It’s been said annually the past several years: Social media and digital content is more important than ever before. And year after year, it’s a statement that rings true.
Now, after almost a full year of COVID-19, remote work, social disruption and digital transformation, that digital infrastructure is once again more important than ever before. It will likely be even more important next year—such is the nature of trends and transformation.
“As the pandemic continues into 2021, and we remain socially isolated, digital communications is a lifeline,” says Pearl Gabel, director of brand strategy and digital integration for Kivvit. “When social platforms are at their best, they create community and dialogue, amplify marginalized voices, and bring us closer together.” Gabel joins Kivvit after working as the digital director for New Jersey’s Gov. Phil Murphy since 2018.
Even for diehard fans of the written word, more and more of their information diet comes from the smaller screen.
“I still consume print news, magazines and television,” Gabel says, “but the majority of my information consumption is from my computer and smartphone. And that trend continues to increase.”
Provocation as a tool
As the internet fills up with competing channels of content, the incentives are growing for provocateurs to push the envelope to stand out from the crowd. It’s part of the recipe that was behind Gabel’s work on the State of New Jersey’s Twitter account that tweeted mom jokes and other quips in 2019.
Gabel explains the need to take risks this way:
Browse the feed on any one of your social platforms. The sheer amount of information directed at you is staggering. You can’t possibly watch every video or read every article. So, what grabs you? How can a voice break through this influx of words and media and cause you to: Stop. Click. Look.
She says that being provocative isn’t an active choice. She strives for “engaging” and “bold,” which can be provocative.
“To inform, we need to engage,” she says. “And engaging requires us to cut through the noise with content that is clear, concise, emotional, real, interesting, different or unexpected. If a state government can do that (or fast-food chain, etc.), so can your organization and your industry.”
For brands that are overly cautious, particularly online, the lost opportunities can stack up. That’s particularly true in an era where consumers expect brand managers to take a stand on issues that matter to them like racial justice and climate conservation.
“Today, the greatest risk is not taking risks,” says Gabel. “Don’t bury the lede. If the crux of what you want to say is ‘Black Lives Matter,’ then don’t bury that in drawn out sentences or flowery rhetoric. Just say it.”
Social media and digital assets also need a prominent seat at the table as their impact on brand reputation has grown.\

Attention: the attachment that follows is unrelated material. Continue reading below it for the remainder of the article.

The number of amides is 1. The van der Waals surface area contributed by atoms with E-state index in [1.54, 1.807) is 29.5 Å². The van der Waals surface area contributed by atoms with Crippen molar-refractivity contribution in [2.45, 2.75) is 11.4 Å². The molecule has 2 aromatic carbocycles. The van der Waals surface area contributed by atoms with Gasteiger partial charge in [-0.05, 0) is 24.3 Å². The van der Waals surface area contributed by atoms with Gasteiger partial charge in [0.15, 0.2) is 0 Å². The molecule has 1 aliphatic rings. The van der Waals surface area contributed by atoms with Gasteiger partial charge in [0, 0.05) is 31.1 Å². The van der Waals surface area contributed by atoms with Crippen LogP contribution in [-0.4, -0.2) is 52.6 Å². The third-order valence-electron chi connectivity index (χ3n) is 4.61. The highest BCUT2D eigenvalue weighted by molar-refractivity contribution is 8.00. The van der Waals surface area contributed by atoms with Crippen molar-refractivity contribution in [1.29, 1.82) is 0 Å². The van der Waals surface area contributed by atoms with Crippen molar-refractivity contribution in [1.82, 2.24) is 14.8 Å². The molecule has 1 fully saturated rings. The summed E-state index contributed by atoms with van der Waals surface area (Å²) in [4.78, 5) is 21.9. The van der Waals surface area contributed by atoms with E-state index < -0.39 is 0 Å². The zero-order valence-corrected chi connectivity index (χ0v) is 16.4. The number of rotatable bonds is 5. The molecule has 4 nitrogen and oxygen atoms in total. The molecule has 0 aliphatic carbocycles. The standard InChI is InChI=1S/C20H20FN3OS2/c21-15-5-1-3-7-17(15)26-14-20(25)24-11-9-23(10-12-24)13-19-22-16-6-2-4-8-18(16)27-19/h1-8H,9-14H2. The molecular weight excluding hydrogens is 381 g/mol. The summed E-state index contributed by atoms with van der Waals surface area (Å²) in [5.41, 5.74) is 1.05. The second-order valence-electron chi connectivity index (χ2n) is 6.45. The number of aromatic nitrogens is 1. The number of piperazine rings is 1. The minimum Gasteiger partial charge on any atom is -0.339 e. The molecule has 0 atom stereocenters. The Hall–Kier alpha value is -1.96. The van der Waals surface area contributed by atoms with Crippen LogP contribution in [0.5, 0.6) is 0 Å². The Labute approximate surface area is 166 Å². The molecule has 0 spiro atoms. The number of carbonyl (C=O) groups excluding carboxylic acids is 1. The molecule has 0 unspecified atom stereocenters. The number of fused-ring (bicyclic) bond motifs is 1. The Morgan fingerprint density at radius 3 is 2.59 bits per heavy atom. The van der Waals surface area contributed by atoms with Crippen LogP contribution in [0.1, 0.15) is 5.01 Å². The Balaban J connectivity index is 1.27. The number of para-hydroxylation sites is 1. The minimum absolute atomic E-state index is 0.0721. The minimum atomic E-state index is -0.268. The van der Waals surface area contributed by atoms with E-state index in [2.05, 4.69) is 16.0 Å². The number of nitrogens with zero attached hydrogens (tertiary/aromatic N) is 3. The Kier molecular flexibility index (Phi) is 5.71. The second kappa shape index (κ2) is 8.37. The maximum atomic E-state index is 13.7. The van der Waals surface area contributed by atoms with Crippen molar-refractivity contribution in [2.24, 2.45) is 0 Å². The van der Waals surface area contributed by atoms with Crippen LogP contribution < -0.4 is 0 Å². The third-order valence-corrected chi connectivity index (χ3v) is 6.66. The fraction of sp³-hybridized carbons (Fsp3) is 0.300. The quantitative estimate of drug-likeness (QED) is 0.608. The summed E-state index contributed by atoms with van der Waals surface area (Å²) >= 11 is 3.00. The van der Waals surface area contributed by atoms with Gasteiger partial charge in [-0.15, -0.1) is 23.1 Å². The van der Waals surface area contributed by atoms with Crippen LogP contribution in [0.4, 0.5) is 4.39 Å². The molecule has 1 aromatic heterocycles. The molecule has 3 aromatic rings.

“Social media, design, web, video are the public faces of your organization, and their prominence within your organization need to reflect that,” Gabel says.
Focus on community
Successful social media in 2021 won’t offer one-way communication that drips marketing messages into the feeds of exhausted audiences. According to Gabel, people are looking for empathy and human connection.
“A generous social media presence that creates community and empowers others is essential,” she says. “It’s not about ‘I’; it’s about ‘us.’”
That will require PR pros to work carefully with customer service teams to provide an excellent consumer experience and engage, engage, engage.
“The audience in 2021 is smart and savvy,” Gabel says. “Many have been on social media for over a decade. They can smell bullsh**, and they will scroll right by it.”
Virality in the age of COVID
Despite Gabel’s success on campaigns like her work on New Jersey’s Twitter account where tweets went viral, she sticks to the mantra of many social media pros in these unpredictable times: strategy is what matters.
In revisiting her work, she points out how a campaign builds to success. “The spontaneousness of [the viral success] was not a fluke,” she says. “It was built up and baked into the social media strategy. Getting to that point took time, trust-building, and strategic thinking.”
She breaks down the steps that helped lay the foundation:
- Build the infrastructure. (For the New Jersey campaign, creating social channels for the State of New Jersey, the governor, etc.)
- Build trust and relationships with the entire team.
- Brainstorm strategy. (For @NJGOV, that was what it means to be “New Jersey,” how it’s been done before, and how to take it to the limit).
- Only then was the account able to begin “to take risks with content.”
Rules to live by in 2021
Gabel has a few lessons she is taking from the extraordinary events of 2020 to help guide her work in the new year. She says that creative pros and communicators have never had more influence in the organization—and it’s up to them to use it.
Here are her lessons for communicators this year:
- There are no dumb ideas—lay it all on the table.
- The risk is not taking a risk.
- Take a full body, full emotion approach to each campaign/branding opportunity.
- Don’t be afraid to take chances and be the first in your industry to try something new.
- Trust creatives.
- Engage and empower your audience.
- Have fun.
Looking for more tips and insights for your social media strategy? Check out our Social Media and Digital Communications Conference March 16.